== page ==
PAS to support metal detecting sales push

Metal detecting and helping Donald Trump: two additions to the British education syllabus?

Wiltshire metal detecting rally flouts archaeological guidelines

 Metal detecting at the end of the noughties: bad just got worse.

 Metal detecting: a letter to English Heritage

 Metal detecting: £3.2 million reward for reporting the Staffordshire hoard should have been £32 million claims detectorist!

The Staffordshire Hoard and Metal Detecting? My Irish Eyes see an Illegal Activity

Legalised metal detecting? “No thanks, we’re French (and we give a damn about our resource!)” – Official. 

Quote of the Week #3: The National Council for Metal Detecting on why current delays in rewarding their members are “unacceptable”

Quote of the week #2: Metal detectorist Michael Darke on what his share of YOUR £500,000 means to him

NEWS: Metal detectorists dig up 11,000 ancient artefacts in amazing two week period. Every fortnight!

 

The London Stone. Image credit AlanS

London Stone: Making a Myth
Tue 13 Apr, 6.30-8pm
FREE
John Clark, former Senior Curator (Medieval), Museum of London

John Clark has recently retired from a long and distinguished career as Senior Curator (Medieval) at the Museum of London. In this talk he investigates the strange history of London Stone, the mysterious block of limestone that currently sits, ignored by passers-by, in an alcove in the wall of a building opposite Cannon Street Station. Already a subject of speculation in the 16th century, subsequently identified in turn as a Roman milestone, as a Druid monument, as the ‘Stone of Brutus’ and as ‘London’s original fetish stone’, it is now considered by some to play an essential role in the ‘sacred geometry’ of London. How have such diverse opinions as to its purpose arisen? – and can we truly identify its date and its original function?

 meetings take place in the Clore Learning Centre at the Museum of London, London EC2Y 5HN at 6:30pm on Tuesday evenings. Refreshments are served from 6:00pm. Meetings are open to all; members may bring guests, and non-members are welcome.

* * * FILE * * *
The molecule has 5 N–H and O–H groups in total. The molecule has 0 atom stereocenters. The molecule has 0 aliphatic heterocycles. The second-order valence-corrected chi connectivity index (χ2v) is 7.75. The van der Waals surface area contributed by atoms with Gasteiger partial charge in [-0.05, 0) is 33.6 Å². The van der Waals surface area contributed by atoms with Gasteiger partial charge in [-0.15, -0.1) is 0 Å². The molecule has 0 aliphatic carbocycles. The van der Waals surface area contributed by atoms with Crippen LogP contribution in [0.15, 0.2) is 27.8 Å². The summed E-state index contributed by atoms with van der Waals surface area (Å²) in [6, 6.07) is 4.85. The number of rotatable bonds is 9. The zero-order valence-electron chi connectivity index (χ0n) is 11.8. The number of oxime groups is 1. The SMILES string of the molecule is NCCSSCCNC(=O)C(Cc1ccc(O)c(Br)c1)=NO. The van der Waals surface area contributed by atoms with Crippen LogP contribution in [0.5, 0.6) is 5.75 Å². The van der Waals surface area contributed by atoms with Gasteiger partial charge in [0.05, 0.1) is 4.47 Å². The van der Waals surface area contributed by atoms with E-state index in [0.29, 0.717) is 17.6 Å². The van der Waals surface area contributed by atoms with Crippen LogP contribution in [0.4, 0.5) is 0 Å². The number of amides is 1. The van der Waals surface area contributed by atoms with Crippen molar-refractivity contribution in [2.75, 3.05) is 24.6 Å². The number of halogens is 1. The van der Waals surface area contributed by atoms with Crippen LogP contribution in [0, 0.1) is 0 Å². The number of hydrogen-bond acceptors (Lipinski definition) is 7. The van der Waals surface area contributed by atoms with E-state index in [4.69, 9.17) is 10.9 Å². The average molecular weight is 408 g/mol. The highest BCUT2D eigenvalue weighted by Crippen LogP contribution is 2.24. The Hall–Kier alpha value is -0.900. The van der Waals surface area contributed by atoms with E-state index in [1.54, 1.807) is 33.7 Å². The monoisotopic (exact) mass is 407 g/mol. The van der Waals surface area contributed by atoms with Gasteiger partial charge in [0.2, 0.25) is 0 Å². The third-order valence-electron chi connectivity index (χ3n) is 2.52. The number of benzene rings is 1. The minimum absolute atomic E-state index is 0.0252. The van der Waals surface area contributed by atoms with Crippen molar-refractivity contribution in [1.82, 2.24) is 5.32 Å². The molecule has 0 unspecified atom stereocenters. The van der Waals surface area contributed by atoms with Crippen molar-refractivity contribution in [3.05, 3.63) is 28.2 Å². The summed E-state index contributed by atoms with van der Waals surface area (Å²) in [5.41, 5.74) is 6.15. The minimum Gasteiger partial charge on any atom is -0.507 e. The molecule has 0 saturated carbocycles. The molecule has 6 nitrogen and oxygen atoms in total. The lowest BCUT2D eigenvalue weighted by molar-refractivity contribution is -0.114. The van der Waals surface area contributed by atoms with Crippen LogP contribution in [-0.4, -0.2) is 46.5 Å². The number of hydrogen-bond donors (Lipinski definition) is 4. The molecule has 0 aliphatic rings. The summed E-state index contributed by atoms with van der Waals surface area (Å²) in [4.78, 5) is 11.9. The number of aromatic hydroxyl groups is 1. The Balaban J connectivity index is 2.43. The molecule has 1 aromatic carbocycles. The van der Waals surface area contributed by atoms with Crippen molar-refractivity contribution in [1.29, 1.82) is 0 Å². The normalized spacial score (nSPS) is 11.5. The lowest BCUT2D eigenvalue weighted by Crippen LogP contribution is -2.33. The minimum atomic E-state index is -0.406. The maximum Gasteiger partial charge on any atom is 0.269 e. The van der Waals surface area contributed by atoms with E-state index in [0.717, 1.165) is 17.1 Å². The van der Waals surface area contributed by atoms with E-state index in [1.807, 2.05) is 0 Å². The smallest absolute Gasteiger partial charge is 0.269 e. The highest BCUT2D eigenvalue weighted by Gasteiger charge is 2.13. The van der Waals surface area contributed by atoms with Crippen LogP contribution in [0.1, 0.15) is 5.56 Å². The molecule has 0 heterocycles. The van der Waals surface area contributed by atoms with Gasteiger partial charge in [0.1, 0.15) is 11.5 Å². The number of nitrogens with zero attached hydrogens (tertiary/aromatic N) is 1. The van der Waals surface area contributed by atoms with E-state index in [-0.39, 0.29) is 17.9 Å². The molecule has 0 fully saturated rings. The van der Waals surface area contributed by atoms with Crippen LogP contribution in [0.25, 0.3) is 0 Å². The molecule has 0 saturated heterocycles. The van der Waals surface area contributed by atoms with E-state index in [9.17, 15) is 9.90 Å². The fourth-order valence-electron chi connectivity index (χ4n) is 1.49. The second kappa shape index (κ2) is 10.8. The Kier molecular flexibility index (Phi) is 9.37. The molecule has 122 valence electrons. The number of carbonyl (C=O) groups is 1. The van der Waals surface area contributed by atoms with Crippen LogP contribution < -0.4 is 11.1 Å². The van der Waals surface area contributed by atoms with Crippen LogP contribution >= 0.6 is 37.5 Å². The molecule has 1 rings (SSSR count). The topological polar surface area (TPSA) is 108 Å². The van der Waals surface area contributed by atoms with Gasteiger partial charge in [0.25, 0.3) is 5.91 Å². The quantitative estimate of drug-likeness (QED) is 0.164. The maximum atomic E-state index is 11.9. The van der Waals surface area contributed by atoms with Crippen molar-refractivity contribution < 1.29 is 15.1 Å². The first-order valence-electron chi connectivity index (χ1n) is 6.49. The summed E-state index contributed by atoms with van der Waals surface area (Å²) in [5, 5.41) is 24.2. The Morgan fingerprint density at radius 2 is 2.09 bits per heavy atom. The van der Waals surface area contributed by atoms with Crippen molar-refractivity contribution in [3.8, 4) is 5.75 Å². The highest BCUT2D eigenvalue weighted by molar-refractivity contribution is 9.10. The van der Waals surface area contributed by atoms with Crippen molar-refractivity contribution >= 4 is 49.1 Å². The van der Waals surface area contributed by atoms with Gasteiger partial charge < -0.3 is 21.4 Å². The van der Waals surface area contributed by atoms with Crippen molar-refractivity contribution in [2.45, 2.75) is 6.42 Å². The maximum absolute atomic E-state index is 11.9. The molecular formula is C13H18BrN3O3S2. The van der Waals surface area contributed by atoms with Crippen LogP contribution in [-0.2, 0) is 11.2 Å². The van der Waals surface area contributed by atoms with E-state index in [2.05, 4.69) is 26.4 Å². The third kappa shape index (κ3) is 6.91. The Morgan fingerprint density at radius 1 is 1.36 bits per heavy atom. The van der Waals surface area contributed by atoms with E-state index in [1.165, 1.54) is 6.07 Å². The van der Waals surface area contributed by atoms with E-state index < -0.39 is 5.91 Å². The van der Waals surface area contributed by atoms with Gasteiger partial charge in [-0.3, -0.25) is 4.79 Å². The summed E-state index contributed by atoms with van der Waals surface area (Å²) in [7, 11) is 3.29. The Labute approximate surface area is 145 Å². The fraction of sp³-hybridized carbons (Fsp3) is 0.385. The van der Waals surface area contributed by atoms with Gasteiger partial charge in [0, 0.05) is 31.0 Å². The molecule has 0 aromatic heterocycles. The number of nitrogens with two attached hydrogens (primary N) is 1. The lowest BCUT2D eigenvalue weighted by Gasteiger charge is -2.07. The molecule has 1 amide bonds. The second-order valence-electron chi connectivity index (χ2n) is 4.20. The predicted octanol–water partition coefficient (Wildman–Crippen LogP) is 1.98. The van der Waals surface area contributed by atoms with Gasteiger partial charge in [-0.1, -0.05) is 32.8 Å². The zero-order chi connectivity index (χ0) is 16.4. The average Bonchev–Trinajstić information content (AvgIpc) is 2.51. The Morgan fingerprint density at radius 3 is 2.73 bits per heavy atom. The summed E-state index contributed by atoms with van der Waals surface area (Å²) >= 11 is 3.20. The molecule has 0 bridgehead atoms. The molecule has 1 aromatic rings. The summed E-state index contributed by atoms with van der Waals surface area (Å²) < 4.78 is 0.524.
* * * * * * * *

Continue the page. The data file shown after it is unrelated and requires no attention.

http://www.lamas.org.uk/lectures.html

by Gordon Kingston, Heritage Action

I was looking for a book the other night, when I chanced upon one that I hadn’t read in a long time; ‘The Little Prince‘, by Antoine de Saint-Exupéry. It’s a child’s book, in the sense that it’s a book about the world, as seen like a child. Reading it as an adult, the book seems achingly sad, but, then again, another adult might have a different perception of it. Years ago, I read it and had to put it away from me, because it was almost too much to bear. These lines, from a poem by Yeats; ’The Host of the Air’, describe the same feeling;

But he heard high up in the air
A piper piping away,
And never was piping so sad,
And never was piping so gay.

Anyway, to get to the point. The world, as seen like a child – to see exactly the same thing, but in a different way. In the very beginning of the book the airman describes his attempts, at the age of six, to make grown-ups see that his drawing was of a boa-constrictor digesting an elephant, and not of a hat. What are we always ranting about on here? Modern hands plucking unnecessarily at the works of ancients’ minds. Or, heedless, letting the same dreams crumble back to dirt.

You may look, perhaps, and instead see fortune, or jobs and progress, or some easily recordable information about the past, or nothing at all.

Did the developers at Bremore, for example, or the road builders at Tara, see the grass and the hills and the brushed touches of ancient life and death, or did they see a useful site? If they saw the latter, why were we so surprised that they never noticed the former, except as an obstruction? Only by regularly pointing out the boa-constrictor can we hope to make people see that it is not a hat.

“There will be more to come after us“; is really the point and how much will be left for them to look at?

“The stars mean different things to different people. For some they are nothing more than twinkling lights in the sky. For travellers they are guides. For scholars they are food for thought. For my businessman they are wealth. But for everyone the stars are silent. Except from now on just for you…”

  

Addenda (1)

This morning (March 17th) I received my Spring 2010 issue of Archaeology Ireland and, in the foreword, the editor Tom Condit makes pointed reference to the recently published ‘Condition and Management Survey of the Archaeological Resource in Northern Ireland’, a report that received a detailed pre-publication summary in their pages last year. Although I have covered this ground previously and in some detail, it’s worth quoting some of the findings again, in the context of Tom Condit’s remarks;

The report’s own summary indicates a bleak outlook for the survival of sites and monuments.

– Only 7% of the sites and monuments were found to be complete or substantially complete.

– 26% of sites had been damaged within the five years before the commencement of the survey.

– The sites in the poorest condition and with the worst rates of survival were located on arable land, in areas of improved grassland and within urban areas.

– 90% of sites in State care, Scheduled sites and those subject to agri-environment agreements were found to have survived well.